When people think of Spain, they usually imagine the touristy areas full of English speakers, large buildings, incredible sites and delicious food. However, what people don’t usually see are the sandy roads and crowded train stations and, most importantly, the abandoned animals.
I spent 2 weeks out in Spain and, it may not seem a lot to some, but for me it was a perfect length of time for my first solo journey outside of the UK. My goal when I was there was to volunteer in a greyhound rescue centre called Scooby in Medina del Campo. This was not a glamorous trip, I didn’t pack for sunbathing and leisure, instead I packed my oldest work clothes and shoes. I didn’t know what to expect when I got there, I was a nervous mess on the flight from Bristol to Madrid but thankfully I had booked my hotel and airport transfer in advance which saved me a lot of stress.
The hotel room was small but I guess that’s what happens when your budget was 100€ for one night. I got there at 10pm and was very ready for bed. This was the first time I had booked a hotel room for myself so I was pleasantly surprised when I arrived as it seemed like a well kept hotel. I didn’t allow myself to think that the rest of the trip would be like that though.
The day after I arrived in Spain, I took a bit of time in the morning to explore Madrid but I spent most of the day travelling due to Medina del Campo being far away. I had to get the metro train to the main train station and it was a complete maze due to everything being written in Spanish! Once I got to Medina, I had to attempt to speak Spanish to order a taxi and it was nerve wracking! I achieved a B in Spanish GSCE but I barely remember anything from those lessons as I’m sure many other people understand.
So I finally arrived at the rescue centre and I was glad I didn’t get my hopes up. Everything was dusty and dirty and looked like it was about to fall down! However first impressions aren’t always correct. Once I got introduced to everyone, a friendly worker named Hoover showed me around and I was very impressed. They had approximately 500 dogs, about 50 cats, two herds of semi-feral horses, herd of donkeys (if that’s what you call it?!), pigs, goats and a cow (yes, just one). They did not have much but they were resourceful with what they did have.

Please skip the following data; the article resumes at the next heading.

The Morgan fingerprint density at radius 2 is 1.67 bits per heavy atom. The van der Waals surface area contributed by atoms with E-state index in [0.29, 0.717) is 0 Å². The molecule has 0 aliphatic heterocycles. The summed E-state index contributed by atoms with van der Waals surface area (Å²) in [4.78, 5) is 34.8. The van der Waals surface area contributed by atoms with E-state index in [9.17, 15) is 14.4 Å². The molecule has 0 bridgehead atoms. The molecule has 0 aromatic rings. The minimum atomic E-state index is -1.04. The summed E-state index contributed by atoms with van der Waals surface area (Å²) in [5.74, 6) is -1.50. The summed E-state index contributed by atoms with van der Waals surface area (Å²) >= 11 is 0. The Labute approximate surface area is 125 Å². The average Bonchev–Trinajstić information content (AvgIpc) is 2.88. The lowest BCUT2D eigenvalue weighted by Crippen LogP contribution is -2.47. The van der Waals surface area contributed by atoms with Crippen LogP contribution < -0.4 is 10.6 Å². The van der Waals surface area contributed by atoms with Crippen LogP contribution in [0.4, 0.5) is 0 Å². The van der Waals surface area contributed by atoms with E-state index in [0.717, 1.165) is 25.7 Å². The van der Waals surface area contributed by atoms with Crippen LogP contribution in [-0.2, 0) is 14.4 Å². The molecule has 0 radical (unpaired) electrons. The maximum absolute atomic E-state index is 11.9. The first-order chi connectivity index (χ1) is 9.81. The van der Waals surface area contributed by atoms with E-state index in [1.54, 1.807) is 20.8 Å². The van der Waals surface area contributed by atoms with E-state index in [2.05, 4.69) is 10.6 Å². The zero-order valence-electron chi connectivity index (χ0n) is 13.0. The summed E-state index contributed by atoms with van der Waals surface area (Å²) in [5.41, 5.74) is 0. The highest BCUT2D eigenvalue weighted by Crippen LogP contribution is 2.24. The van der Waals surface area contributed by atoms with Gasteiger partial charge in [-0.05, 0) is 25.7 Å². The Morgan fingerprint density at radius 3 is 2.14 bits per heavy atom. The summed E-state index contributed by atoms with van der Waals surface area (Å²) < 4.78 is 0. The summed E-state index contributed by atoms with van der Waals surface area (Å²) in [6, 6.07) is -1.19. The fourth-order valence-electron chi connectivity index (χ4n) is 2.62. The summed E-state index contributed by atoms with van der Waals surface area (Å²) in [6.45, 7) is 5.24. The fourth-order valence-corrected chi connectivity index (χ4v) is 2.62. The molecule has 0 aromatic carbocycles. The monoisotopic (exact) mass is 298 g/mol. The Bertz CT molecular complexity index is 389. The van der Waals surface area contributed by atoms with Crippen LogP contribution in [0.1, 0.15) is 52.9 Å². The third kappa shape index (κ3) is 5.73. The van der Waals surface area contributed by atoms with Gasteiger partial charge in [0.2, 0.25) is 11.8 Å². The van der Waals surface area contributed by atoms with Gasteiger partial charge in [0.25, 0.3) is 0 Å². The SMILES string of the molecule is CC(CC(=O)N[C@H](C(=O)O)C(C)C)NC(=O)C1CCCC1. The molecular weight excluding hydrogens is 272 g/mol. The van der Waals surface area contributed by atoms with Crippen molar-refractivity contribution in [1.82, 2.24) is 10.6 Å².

The accommodation that I was staying in was the best one they had at the camp – a one bed studio. I do admit, it was not glamerous and I was glad I bought my sleeping bag as there was no way I was getting under those covers but it gave me the full experience. The shower was unfortunately cold and I had to walk through a large kennel of dogs to get to the kitchen! Admittedly though, walk past the dogs everytime I needed to get anywhere wasn’t a bad thing unless you had food.
While I was there, the main things I did were cleaning the kennels and preparing the dog food. I had numb hands from opening all of the cans! Due to the small budget, the dogs mainly lived off bread and old canned food – it wasn’t glamerous. Each kennel contain approx 20 dogs and there was a lot of fighting for food so many went hungry and others suffered lots of wounds. It was incredibly saddening to see but I felt as if I was making a difference. It was also good to remind myself that they had a better chance of eating here, and getting medical attention when required, then they would on the streets; epecially the abandoned puppies.
The most heartwarming thing that happened while I was there was when all the dogs being adopted got collected. We had to collect the dogs from the kennel, check their microchip number and put a new collar on them and then load them into a big van! Another incredibly heartwarming thing was how the workers knew every single dog there, and knew most of their names! Considering there is over 500 dogs there, that’s an incredible feat and shows how much they love the animals there.
Overall, I am glad that I went, no matter how home sick and alone I felt at times, because I believed that I helped those animals when I was there, and I hope that I am helping them now by spreading the word and encouraging people to donate and adopt!